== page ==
|ISSN 1357-4442||Editor: Simon Denison|
Government must change its approach to the historic environment, writes George Lambrick
The current Historic Environment Review has been hailed as a `once in a lifetime' chance to influence Government thinking on the historic environment. The CBA has been closely involved in the Review, and the findings are about to be published.
English Heritage conducted the Review, and are writing the report. They have repeatedly stressed that the findings should not just reflect their own views, but there has been some concern about bias towards areas where they spend most of their money (and have most at stake).
Nevertheless, much of what is emerging has long been championed by the CBA. The Mori poll carried out for the Review showed that virtually everyone thinks that the historic environment is important. The need for more `joined-up' Government and partnership with other bodies in managing change is being highlighted. Other key themes are the value of `characterisation' of the landscape - recognising that everywhere has a history - and the need for more public participation.
The Review has been an unprecedented opportunity to explore several key issues, but `once in a lifetime' is not the way to do this. Many of the problems now being grappled with stem from a failure to carry out regular reviews. This Review must be the beginning of a better approach that will avoid just letting everything pile up again for the next generation to sort out.
I have been concerned that while the consultation process did address what the historic environment is, it never sought to formulate a generally agreed statement of why it is important, and its implications for other areas of policy. For example, welcome as the MORI results are, the historic environment has an awful lot more to contribute to education than just instilling knowledge of the past. The archaeological interests of people living in England, and the environmental responsibilities of global companies based here, extend well beyond England, raising issues of UK policy and ethical relations with other countries that also need exploring.
Recently the CBA has commented on a plethora of policy consultations about how Government and business should approach `strategic environmental assessment' and sustainable development. Again and again these consultations reveal a failure to recognise the historic environment as an issue in safeguarding and promoting environmental, social and economic well-being - the three key objectives of sustainable development.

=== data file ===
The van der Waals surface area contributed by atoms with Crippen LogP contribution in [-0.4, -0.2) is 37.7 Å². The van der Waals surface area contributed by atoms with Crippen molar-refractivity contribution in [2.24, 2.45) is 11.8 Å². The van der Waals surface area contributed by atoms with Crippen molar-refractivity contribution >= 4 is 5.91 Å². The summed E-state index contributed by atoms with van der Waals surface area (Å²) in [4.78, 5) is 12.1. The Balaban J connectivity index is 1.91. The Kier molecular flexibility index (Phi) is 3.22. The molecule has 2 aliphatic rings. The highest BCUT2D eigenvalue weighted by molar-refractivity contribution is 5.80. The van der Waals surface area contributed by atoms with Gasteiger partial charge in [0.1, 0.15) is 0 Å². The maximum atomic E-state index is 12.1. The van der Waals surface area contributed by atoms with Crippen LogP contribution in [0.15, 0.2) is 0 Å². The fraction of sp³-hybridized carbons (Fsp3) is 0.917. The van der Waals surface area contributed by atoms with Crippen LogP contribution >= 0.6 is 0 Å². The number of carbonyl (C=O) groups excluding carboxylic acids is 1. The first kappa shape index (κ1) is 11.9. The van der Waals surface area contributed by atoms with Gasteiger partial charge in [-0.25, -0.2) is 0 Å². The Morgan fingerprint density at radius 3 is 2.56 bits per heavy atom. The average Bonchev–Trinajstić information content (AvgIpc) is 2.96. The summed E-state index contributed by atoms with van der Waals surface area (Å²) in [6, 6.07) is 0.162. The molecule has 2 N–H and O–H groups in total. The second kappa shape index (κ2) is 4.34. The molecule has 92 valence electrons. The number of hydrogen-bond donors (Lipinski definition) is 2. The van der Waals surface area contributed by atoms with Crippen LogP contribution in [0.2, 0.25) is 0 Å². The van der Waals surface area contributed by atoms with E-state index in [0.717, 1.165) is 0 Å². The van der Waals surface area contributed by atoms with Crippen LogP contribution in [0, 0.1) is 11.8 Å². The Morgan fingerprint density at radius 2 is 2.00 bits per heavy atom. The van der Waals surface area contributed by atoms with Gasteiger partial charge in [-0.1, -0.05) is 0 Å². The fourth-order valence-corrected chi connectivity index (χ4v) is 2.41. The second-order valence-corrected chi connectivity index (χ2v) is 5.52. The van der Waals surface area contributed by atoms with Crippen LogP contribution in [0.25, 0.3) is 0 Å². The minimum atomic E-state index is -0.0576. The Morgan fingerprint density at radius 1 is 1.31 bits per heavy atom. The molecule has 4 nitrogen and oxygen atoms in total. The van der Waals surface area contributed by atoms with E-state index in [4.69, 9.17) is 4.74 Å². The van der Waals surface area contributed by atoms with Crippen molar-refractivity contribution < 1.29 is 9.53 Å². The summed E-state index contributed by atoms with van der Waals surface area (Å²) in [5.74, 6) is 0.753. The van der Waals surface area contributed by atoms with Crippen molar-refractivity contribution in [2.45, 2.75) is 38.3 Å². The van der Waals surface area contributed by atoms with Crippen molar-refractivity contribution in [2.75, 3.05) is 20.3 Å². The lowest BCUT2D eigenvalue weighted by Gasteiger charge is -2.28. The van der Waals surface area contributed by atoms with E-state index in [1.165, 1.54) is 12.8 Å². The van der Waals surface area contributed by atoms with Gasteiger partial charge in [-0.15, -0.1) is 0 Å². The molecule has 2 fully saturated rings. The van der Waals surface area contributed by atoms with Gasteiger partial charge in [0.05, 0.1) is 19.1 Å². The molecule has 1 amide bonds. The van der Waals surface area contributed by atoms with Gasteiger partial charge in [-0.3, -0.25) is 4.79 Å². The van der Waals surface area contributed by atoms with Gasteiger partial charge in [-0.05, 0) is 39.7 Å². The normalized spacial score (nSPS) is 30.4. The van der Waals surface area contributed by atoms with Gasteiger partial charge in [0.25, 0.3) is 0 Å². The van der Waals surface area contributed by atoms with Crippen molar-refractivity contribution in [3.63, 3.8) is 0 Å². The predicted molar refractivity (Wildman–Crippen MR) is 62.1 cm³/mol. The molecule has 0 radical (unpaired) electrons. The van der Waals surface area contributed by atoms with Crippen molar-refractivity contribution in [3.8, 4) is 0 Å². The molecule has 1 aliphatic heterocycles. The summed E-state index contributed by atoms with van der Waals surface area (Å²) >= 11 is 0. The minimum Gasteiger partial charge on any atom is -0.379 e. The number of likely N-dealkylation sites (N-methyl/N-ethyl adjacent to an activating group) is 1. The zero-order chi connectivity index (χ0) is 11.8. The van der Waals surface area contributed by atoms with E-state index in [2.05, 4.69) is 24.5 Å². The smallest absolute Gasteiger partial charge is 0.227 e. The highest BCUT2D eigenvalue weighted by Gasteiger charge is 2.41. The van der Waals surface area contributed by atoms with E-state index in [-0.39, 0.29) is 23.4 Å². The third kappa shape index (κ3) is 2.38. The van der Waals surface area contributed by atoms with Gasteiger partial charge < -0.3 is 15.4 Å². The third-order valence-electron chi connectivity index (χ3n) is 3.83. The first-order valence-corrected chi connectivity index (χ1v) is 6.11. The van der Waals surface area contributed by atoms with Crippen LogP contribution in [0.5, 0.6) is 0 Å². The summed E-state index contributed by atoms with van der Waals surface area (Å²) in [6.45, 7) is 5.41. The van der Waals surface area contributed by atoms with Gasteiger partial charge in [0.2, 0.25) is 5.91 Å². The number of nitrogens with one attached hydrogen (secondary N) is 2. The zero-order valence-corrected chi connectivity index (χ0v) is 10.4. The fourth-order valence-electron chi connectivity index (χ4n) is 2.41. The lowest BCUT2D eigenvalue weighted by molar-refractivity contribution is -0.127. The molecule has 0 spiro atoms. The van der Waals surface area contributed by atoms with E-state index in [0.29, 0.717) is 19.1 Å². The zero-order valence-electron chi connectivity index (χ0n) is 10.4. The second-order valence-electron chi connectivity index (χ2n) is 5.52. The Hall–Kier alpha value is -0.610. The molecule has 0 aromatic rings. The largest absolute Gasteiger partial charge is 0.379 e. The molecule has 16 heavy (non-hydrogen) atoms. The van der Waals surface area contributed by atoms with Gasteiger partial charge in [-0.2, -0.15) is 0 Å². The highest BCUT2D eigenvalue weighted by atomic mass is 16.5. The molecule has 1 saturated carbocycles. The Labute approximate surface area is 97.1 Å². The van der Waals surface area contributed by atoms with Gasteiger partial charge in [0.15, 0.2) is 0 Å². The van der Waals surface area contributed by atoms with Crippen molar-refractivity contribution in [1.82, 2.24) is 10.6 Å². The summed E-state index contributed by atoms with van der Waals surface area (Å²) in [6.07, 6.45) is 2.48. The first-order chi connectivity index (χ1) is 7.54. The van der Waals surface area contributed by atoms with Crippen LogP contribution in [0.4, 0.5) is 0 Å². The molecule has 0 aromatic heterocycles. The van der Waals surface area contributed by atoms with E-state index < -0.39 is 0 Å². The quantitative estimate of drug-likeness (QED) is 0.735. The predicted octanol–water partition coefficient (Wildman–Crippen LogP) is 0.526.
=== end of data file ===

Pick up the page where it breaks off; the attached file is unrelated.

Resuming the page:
In effect Government departments and agencies tend to have a `not me guv' attitude to the historic environment. This problem is far more institutionalised at national than at local level. Let me give you an example. Readers of this magazine will know that archaeological sites can get hammered by farming. A few months ago I attended a seminar at the Ministry of Agriculture, where an official was challenged about why MAFF didn't do more to integrate the historic environment into all their environmental research. The response? `We're not the lead body for archaeology'. A huge cultural shift in official thinking is needed to counteract this blinkeredness.
I welcome the proposal to supplement designations with `characterisation' as a means of ensuring a holistic approach to managing the historic environment. By breaking the mould that assumes that society should only value a few places and things that experts have judged important, it offers an inherently more inclusive approach in which the views of local people can make a greater contribution.
But so far characterisation has mostly been too top-down and static, stopping short of real community engagement with a place's historic character and how that shapes what types of change might be acceptable into the future. Where communities have been involved they respond positively. But achieving this more generally will take time, a major shift in attitudes, and investment.
Encouraging more participation and partnership is an important related issue, where again massive institutional and cultural inertias need to be overcome. Government bodies are ill-attuned to voluntary sector participation because they always have their own agendas to deliver and are paranoid about public accountability. Sinking large amounts of capital into high profile building projects is fine because you can measure outcomes. But the idea of sinking capital into endowing organizations that get people involved in doing worthwhile things is anathema because control is lost.
Involving the voluntary sector can achieve much where it has the capacity to respond. But this means true partnership - being flexible enough to respect and assist with the individual needs and aspirations of organizations, rather than imposing general rules and hoops for them to jump through to meet Government targets.
George Lambrick is the Director of the CBA
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